• The mother whose daughter who lives in a foreign country is pregnant, with her first grandchild, and who learns that borders are shut to unnecessary travel and flights are canceled. (Full disclosure: I’m talking about me.)
  • The retiree who was planning to become a “snowbird”, spending summers in the north and winters in a milder climate, whose Spring flight home was canceled and who has to face blistering Summer heat, far from family and friends.
  • The adult child whose mother is dying, far away, and cannot go to be by her side, and would not be allowed as a visitor in the hospital anyway.
  • The young man who was just diagnosed with cancer, in a city where he moved for a new job, and now faces chemo and radiation with no friends or family to support him—in a hospital gripped by grim panic and smelling of fear.
  • The foreign visitors, French and Hong-Kongese, exploring a small town in India, abruptly told they must leave the country, but refused boarding on trains, lodging in hotels, and seating in restaurants. Finally, taken in by a saintly good Samaritan, the four of them huddle in one room.

 

There are hundreds of millions of individual stories. But all those stories and circumstances don’t tell the story of the damage of a thousand cuts being inflicted on everyone, everywhere, by social distancing. Fewer “hellos” and “thank yous”. Fewer smiles. No lunches in the breakroom, no shirts versus skins games, no coffee with the girls. All the little bumps of oxytocin and dopamine that we take for granted as we go about our day: missing in action. Those social interactions are not trivial. They lower our blood pressure, reduce our cortisol levels, and strengthen our health in numerous ways.

This isn’t airy-fairy, lacy-spacy speculation. If you have even the slightest doubt that the effect of this stress is real and measurable and will be intense, have a careful read of this paper published at the US National Center For Biotechnology Information, as a special direct-access article, by the US Department of Health and Human Services:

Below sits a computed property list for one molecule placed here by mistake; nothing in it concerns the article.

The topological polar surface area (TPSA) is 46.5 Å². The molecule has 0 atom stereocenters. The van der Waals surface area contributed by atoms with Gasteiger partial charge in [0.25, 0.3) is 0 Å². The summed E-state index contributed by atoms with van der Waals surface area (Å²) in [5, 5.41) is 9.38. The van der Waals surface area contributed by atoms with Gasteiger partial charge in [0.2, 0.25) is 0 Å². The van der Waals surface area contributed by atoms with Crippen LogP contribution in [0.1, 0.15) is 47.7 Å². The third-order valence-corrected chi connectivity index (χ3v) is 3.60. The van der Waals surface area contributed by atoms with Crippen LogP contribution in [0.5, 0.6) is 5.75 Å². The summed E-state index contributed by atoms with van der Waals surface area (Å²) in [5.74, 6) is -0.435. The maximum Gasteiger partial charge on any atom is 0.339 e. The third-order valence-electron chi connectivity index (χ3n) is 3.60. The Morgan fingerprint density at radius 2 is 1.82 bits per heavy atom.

Ten Surprising Facts About Stressful Life Events And Disease Risk.

TL;DR: the effect of stress on your risk of dying is real, quantifiable…and major. Bigger than smoking. Bigger than obesity.

 

Strokes and Heart Attacks

 

Strokes and heart attacks, grouped as cardiovascular disease, are the one of world’s biggest killers. To give you an idea of how lethal cardiovascular disease is: In 2018, the most recent complete year, CDC reports that there were 3,830,366 cardiovascular deaths in the USA alone. Check out this map at the CDC. And around the entire world, 14,996,617 deaths are due to cardiovascular conditions according to World Atlas.

Put that together with the research showing that job and financial stress increase the risk of an apparently healthy adult having a heart attack or stroke by 1.16 to 1.6 times that of an unstressed individual. (Nature Reviews: Cardiology; paywall)

Apply the midpoint, of 1.38 times, to everyone in the entire world, since everyplace on the entire planet is locking down due to COVID-19, do some simple arithmetic, and you come out with 5,698,714 excess deaths from cardiovascular disease alone, as a result of the lockdowns.

But it’s probably going to be even more than that. Remember? Because ICUs are going to be maxed out even if the lockdowns work as intended? (Also remember, WE DON’T KNOW if they will work as intended. None of this has been tried before, because there’s never been an identical situation). So a lot of non-fatal heart attacks are going to become fatal heart attacks—when the patient can’t get Intensive Care.

 

Cancer

 

Cancer is not just one disease, it’s many, and so research on stress and cancer doesn’t focus on the blanket diagnosis of “cancer.” Like other studies, studies on stress and cancer focus on one individual type of cancer at a time. That research is pretty undeniable though. Peer-reviewed, indexed oncology journal articles are linked below. It’s found, among other things, that: